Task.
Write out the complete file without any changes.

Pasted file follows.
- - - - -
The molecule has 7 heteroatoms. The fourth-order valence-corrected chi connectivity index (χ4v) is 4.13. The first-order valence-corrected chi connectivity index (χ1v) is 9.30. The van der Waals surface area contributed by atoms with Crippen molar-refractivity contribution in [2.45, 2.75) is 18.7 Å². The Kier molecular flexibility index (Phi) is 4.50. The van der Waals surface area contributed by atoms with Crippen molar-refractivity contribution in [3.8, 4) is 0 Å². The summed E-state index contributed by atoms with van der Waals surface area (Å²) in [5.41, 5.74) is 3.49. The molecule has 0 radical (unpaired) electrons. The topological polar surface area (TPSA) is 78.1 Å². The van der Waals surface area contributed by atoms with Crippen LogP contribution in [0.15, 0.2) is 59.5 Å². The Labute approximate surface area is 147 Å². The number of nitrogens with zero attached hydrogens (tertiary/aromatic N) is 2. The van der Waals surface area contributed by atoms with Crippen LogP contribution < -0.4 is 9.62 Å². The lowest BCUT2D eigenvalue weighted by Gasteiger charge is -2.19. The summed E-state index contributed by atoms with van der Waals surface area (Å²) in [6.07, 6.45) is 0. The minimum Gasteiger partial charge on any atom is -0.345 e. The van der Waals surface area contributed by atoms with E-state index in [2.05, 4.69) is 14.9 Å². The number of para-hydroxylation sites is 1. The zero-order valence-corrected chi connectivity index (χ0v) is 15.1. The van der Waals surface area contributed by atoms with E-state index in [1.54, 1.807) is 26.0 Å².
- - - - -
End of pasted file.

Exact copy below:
The molecule has 7 heteroatoms. The fourth-order valence-corrected chi connectivity index (χ4v) is 4.13. The first-order valence-corrected chi connectivity index (χ1v) is 9.30. The van der Waals surface area contributed by atoms with Crippen molar-refractivity contribution in [2.45, 2.75) is 18.7 Å². The Kier molecular flexibility index (Phi) is 4.50. The van der Waals surface area contributed by atoms with Crippen molar-refractivity contribution in [3.8, 4) is 0 Å². The summed E-state index contributed by atoms with van der Waals surface area (Å²) in [5.41, 5.74) is 3.49. The molecule has 0 radical (unpaired) electrons. The topological polar surface area (TPSA) is 78.1 Å². The van der Waals surface area contributed by atoms with Crippen LogP contribution in [0.15, 0.2) is 59.5 Å². The Labute approximate surface area is 147 Å². The number of nitrogens with zero attached hydrogens (tertiary/aromatic N) is 2. The van der Waals surface area contributed by atoms with Crippen LogP contribution < -0.4 is 9.62 Å². The lowest BCUT2D eigenvalue weighted by Gasteiger charge is -2.19. The summed E-state index contributed by atoms with van der Waals surface area (Å²) in [6.07, 6.45) is 0. The minimum Gasteiger partial charge on any atom is -0.345 e. The van der Waals surface area contributed by atoms with E-state index in [2.05, 4.69) is 14.9 Å². The number of para-hydroxylation sites is 1. The zero-order valence-corrected chi connectivity index (χ0v) is 15.1. The van der Waals surface area contributed by atoms with E-state index in [1.54, 1.807) is 26.0 Å².